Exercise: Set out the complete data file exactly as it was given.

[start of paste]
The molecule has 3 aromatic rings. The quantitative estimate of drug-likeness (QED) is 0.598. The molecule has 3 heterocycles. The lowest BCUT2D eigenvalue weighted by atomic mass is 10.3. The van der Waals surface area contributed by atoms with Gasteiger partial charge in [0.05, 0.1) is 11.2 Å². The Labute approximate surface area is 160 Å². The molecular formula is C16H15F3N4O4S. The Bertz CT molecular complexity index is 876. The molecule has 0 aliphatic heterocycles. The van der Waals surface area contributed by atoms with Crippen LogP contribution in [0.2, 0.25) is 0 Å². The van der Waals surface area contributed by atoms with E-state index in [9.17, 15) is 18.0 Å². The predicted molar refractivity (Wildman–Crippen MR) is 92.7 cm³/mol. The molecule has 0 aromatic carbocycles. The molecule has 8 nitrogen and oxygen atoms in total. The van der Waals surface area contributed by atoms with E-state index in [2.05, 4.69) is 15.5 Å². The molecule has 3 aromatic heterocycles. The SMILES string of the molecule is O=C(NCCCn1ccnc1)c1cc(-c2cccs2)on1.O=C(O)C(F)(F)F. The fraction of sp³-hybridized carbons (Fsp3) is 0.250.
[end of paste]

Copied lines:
The molecule has 3 aromatic rings. The quantitative estimate of drug-likeness (QED) is 0.598. The molecule has 3 heterocycles. The lowest BCUT2D eigenvalue weighted by atomic mass is 10.3. The van der Waals surface area contributed by atoms with Gasteiger partial charge in [0.05, 0.1) is 11.2 Å². The Labute approximate surface area is 160 Å². The molecular formula is C16H15F3N4O4S. The Bertz CT molecular complexity index is 876. The molecule has 0 aliphatic heterocycles. The van der Waals surface area contributed by atoms with Crippen LogP contribution in [0.2, 0.25) is 0 Å². The van der Waals surface area contributed by atoms with E-state index in [9.17, 15) is 18.0 Å². The predicted molar refractivity (Wildman–Crippen MR) is 92.7 cm³/mol. The molecule has 0 aromatic carbocycles. The molecule has 8 nitrogen and oxygen atoms in total. The van der Waals surface area contributed by atoms with E-state index in [2.05, 4.69) is 15.5 Å². The molecule has 3 aromatic heterocycles. The SMILES string of the molecule is O=C(NCCCn1ccnc1)c1cc(-c2cccs2)on1.O=C(O)C(F)(F)F. The fraction of sp³-hybridized carbons (Fsp3) is 0.250.